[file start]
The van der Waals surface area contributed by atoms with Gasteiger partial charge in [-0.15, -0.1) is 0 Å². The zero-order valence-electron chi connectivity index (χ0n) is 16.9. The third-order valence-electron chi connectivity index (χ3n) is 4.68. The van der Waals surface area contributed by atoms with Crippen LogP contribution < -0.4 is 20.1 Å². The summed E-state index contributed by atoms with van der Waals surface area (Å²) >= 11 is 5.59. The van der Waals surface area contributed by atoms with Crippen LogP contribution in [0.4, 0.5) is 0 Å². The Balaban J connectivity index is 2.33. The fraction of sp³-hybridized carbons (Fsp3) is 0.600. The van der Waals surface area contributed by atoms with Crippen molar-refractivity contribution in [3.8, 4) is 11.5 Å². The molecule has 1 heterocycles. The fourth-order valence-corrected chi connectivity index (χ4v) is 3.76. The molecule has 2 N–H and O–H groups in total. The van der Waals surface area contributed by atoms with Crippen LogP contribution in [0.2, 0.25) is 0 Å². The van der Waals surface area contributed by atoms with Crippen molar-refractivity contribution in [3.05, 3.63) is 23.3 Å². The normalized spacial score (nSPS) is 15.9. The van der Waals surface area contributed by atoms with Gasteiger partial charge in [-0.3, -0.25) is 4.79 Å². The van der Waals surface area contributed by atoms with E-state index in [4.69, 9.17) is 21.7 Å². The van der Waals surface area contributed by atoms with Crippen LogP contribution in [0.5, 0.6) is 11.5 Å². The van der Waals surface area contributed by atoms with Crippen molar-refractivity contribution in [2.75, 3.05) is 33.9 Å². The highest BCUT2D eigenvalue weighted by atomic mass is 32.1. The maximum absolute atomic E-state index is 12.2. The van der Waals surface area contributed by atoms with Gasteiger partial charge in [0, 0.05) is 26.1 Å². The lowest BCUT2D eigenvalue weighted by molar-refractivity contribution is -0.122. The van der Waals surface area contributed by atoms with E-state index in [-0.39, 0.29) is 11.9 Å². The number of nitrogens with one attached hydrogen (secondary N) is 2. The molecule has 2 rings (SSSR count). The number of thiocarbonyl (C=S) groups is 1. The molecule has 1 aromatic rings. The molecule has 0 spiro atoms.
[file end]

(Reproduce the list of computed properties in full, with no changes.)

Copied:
The van der Waals surface area contributed by atoms with Gasteiger partial charge in [-0.15, -0.1) is 0 Å². The zero-order valence-electron chi connectivity index (χ0n) is 16.9. The third-order valence-electron chi connectivity index (χ3n) is 4.68. The van der Waals surface area contributed by atoms with Crippen LogP contribution < -0.4 is 20.1 Å². The summed E-state index contributed by atoms with van der Waals surface area (Å²) >= 11 is 5.59. The van der Waals surface area contributed by atoms with Crippen LogP contribution in [0.4, 0.5) is 0 Å². The Balaban J connectivity index is 2.33. The fraction of sp³-hybridized carbons (Fsp3) is 0.600. The van der Waals surface area contributed by atoms with Crippen molar-refractivity contribution in [3.8, 4) is 11.5 Å². The molecule has 1 heterocycles. The fourth-order valence-corrected chi connectivity index (χ4v) is 3.76. The molecule has 2 N–H and O–H groups in total. The van der Waals surface area contributed by atoms with Crippen LogP contribution in [0.2, 0.25) is 0 Å². The van der Waals surface area contributed by atoms with Crippen molar-refractivity contribution in [3.05, 3.63) is 23.3 Å². The normalized spacial score (nSPS) is 15.9. The van der Waals surface area contributed by atoms with Gasteiger partial charge in [-0.3, -0.25) is 4.79 Å². The van der Waals surface area contributed by atoms with E-state index in [4.69, 9.17) is 21.7 Å². The van der Waals surface area contributed by atoms with Crippen LogP contribution in [0.5, 0.6) is 11.5 Å². The van der Waals surface area contributed by atoms with Crippen molar-refractivity contribution in [2.75, 3.05) is 33.9 Å². The highest BCUT2D eigenvalue weighted by atomic mass is 32.1. The maximum absolute atomic E-state index is 12.2. The van der Waals surface area contributed by atoms with Gasteiger partial charge in [0, 0.05) is 26.1 Å². The lowest BCUT2D eigenvalue weighted by molar-refractivity contribution is -0.122. The van der Waals surface area contributed by atoms with E-state index in [-0.39, 0.29) is 11.9 Å². The number of nitrogens with one attached hydrogen (secondary N) is 2. The molecule has 2 rings (SSSR count). The number of thiocarbonyl (C=S) groups is 1. The molecule has 1 aromatic rings. The molecule has 0 spiro atoms.